I am watching my daughter play contently on the floor when suddenly she springs up and runs off to her bedroom. A minute later she toddles back towards the living room carrying her bag of mega blocks. Unable to keep her balance while carrying the giant bag, she trips over her feet and falls down. “Woah,” she exclaims before getting back up. Opting to drag the block bag behind her, she finished her trek to the living room.
After I open the bag, she makes a few unsuccessful attempts at sticking together two blocks before handing them to me. I obligingly put the blocks together and hold them out as she grabs a new block and confidently sticks it on top.
She adds a few more blocks before taking the whole thing from my hand and dropping it to the ground. I smile to myself as she runs off to her room for something else. Oh, the joy and innocence of a child.
It has been too long since I was a child. Too long since I found pleasure in the simple things in life. Too long since I asked for help without feeling shame. Too long since I fell down and popped right back up without dwelling on my failure.
“Perhaps this is why Jesus tells us to change and become like children,” I think. He knows that as we grow older, we lose all the good parts of being a child—all the childlike characteristics we need to enter the kingdom of heaven.
“And he said: “Truly I tell you, unless you change and become like little children, you will never enter the kingdom of heaven. Therefore, whoever takes the lowly position of this child is the greatest in the kingdom of heaven.” Matthew 18:3-4 (NIV)
The NKJV version of Matthew 18:4 says, “whoever humbles himself like this little child…” I like the use of the word humble here because it brings me back to the characteristics of kingdom citizens. In fact, Matthew 18:3-4 echoes the first beatitude:
“Blessed are the poor in spirit, for theirs is the kingdom of heaven.” Matthew 5:3
If the kingdom of heaven belongs to both the poor in spirit (the humble), and to little children, then we can use one to better understand the other.
What Children Teach Us About Being Humble
1. Children don’t question their smallness.
Children find no shame in being small. They accept their dependence on others and ask for help when needed. To children, small does not mean insignificant. In fact, their smallness makes them important to the family.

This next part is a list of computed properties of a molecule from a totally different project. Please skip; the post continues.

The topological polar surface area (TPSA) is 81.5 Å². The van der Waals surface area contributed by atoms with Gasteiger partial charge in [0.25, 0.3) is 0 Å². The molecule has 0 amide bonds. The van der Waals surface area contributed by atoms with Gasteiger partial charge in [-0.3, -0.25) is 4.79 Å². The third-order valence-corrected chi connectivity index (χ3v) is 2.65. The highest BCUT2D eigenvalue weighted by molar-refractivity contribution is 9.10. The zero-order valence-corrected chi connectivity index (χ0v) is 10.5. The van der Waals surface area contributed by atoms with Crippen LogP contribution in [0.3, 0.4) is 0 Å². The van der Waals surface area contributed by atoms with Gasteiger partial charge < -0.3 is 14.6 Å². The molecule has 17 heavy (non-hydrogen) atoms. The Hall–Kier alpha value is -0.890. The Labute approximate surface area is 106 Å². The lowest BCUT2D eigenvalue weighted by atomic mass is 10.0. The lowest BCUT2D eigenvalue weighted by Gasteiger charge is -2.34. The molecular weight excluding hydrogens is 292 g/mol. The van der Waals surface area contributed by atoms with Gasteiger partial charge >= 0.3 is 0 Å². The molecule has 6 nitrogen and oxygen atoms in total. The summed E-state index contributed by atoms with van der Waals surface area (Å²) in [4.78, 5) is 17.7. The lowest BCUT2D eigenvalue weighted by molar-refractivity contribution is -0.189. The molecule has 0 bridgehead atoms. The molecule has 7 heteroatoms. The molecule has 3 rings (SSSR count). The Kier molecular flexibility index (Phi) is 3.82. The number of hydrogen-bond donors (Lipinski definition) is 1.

When we humbly accept our smallness, we see our place in the world more clearly. Yes, we are one small person in a big world, but our significance comes from being part of God’s family and living out the role He planned for us.
2. Children imitate their parents.
Children learn things without being taught. When our dog barks outside, my daughter runs to the doggy door, puts her foot through it and yells “Coda! Inside!” We never taught her to do this; she simply watched my husband and I perform the same ritual over and over again, and wanted to be like us.
As a humble child of God, we should imitate our heavenly Father. We should spend so much time with Him that we begin to do what He does and speak like He speaks.
The desire to be like God is already planted in our hearts; after all, we were created in His likeness.
“So God created mankind in his own image, in the image of God he created them; male and female he created them.” Genesis 1:27
3. Children seek to please their parents
Children dread the words, “I am disappointed in you,” because they love pleasing their parents. Even a baby learns what makes her parents laugh and then does it over and over again.
Obedience, particularly in young children, flows more out of pleasing parents then from avoiding consequences. When my daughter reaches for something and I tell her no, she pulls her hand away; not because she no longer wants the item, but because she wants to please me.
If our desire to please God compares to a child’s desire to please her parents, we would find setting aside our pride and following Him much easier.
“Dear friends, if our hearts do not condemn us, we have confidence before God and receive from him anything we ask, because we keep his commands and do what pleases him.” 1 John 3:21-22 (NIV)
4. Children have a calm and quiet soul
A toddler is full of energy and easily distracted, but her soul is free from stress and anxiety. With a trusted adult looking after them, children feel safe and secure; no need to worry about life.
When we humble ourselves before God, we receive the same ability to let go of stress and anxiety. With our life in God’s hands, our soul can rest.
“But I have calmed and quieted my soul, like a weaned child with its mother; like a weaned child is my soul within me.” Psalm 131:2 ESV
5. Children love unconditionally and forgive quickly.
Children are quick to forgive and forget. After speaking harshly to my daughter, I am racked with guilt, but then she runs up to me with a smile on her face and a book in her hand. She already forgot the incident and moved on.
The unfailing love of a child comes only second to the unfailing love of our Heavenly Father. Even when I feel like I am failing as a mother, my daughter loves me.
A humble person treats other people like a child treats those she loves; they are quick to forgive, and overflowing in their love.
“Be kind to one another, tender-hearted, forgiving each other, just as God in Christ also has forgiven you.” Ephesians 4:32
When Jesus tells us to humble ourselves as little children, it is not to belittle us, but to bless us. We are indeed children of God, and the kingdom of heaven will be ours if we embrace our humble position in God’s family.
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